For example, Tulip Research also discovered that ArbiStar was using BTCPayServer for the past year by taking advantage of a feature called PayJoin. PayJoin is a pay-to-end-point, allowing for more private peer-to-peer transactions and adding an element of obfuscation in comparison to traditional transaction methods, in an effort to conceal the money trail.
The forensic researchers were able to track various movements made by the company with the incoming transactions before its implementation. By applying heuristic methods, separate addresses can be related and thus distinguished as belonging to a single organization.
What’s interesting, in a recent interview, Fuentes placed the responsibility for the purported bot error on the development team, which ostensibly no longer works for ArbiStar since the date the company detected that “they did not do their job well.” Fuentes explained:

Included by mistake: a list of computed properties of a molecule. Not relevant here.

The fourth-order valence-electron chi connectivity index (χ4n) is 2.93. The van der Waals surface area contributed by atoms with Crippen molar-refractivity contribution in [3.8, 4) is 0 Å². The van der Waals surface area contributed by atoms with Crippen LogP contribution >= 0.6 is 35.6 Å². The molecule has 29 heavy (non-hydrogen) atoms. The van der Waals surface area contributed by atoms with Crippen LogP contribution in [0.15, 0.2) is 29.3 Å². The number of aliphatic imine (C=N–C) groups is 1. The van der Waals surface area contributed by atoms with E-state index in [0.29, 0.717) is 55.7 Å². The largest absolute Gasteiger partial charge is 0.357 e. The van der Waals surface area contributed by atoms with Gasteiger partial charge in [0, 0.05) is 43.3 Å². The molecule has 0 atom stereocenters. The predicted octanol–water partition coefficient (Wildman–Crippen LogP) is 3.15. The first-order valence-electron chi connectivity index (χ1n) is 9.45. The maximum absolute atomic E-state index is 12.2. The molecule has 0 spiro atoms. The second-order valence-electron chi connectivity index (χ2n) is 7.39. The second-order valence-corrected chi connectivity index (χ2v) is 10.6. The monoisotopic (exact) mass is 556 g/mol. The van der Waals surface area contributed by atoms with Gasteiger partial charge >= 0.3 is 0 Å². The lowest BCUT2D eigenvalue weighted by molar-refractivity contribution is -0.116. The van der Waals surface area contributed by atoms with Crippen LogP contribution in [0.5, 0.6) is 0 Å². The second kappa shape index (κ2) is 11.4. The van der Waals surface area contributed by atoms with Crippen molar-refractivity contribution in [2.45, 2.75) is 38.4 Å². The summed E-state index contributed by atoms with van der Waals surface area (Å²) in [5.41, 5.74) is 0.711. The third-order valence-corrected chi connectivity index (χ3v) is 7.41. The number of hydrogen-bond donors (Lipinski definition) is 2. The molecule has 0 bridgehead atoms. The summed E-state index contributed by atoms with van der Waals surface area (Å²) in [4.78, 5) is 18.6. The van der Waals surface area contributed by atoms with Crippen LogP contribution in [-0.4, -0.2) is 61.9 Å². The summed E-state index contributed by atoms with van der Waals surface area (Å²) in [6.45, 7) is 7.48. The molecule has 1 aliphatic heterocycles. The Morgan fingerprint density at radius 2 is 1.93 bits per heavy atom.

“The bot is not defective, but the communication between its operations and what is shown on the client’s screens. From the moment the mismatch was detected, we blocked the outflow of payments (withdraws). Since August 1, there has been no promotion or advertising of the Community Bot on social networks.”
Fuentes pointed out that the amount of money in dispute has nothing to do with the amount said in the media. He further revealed that the company’s plan is to reimburse everyone affected within a 12 months period, so that the victims of the so called bot error recover their contributions and obtain profits with the company’s products.
When asked whether ArbiStar has a license to receive money from investors, Fuentes stated that it is not necessary since the company deals with cryptocurrency, which, according to the law, is not considered money.
However, with all the compounding factors and history of relevant conduct, at hand, it is still yet to be determined exactly why ArbiStar continues to persist unchecked by securities regulators or what it’s precise relationship is with the titanic Russian dark web market, Hydra.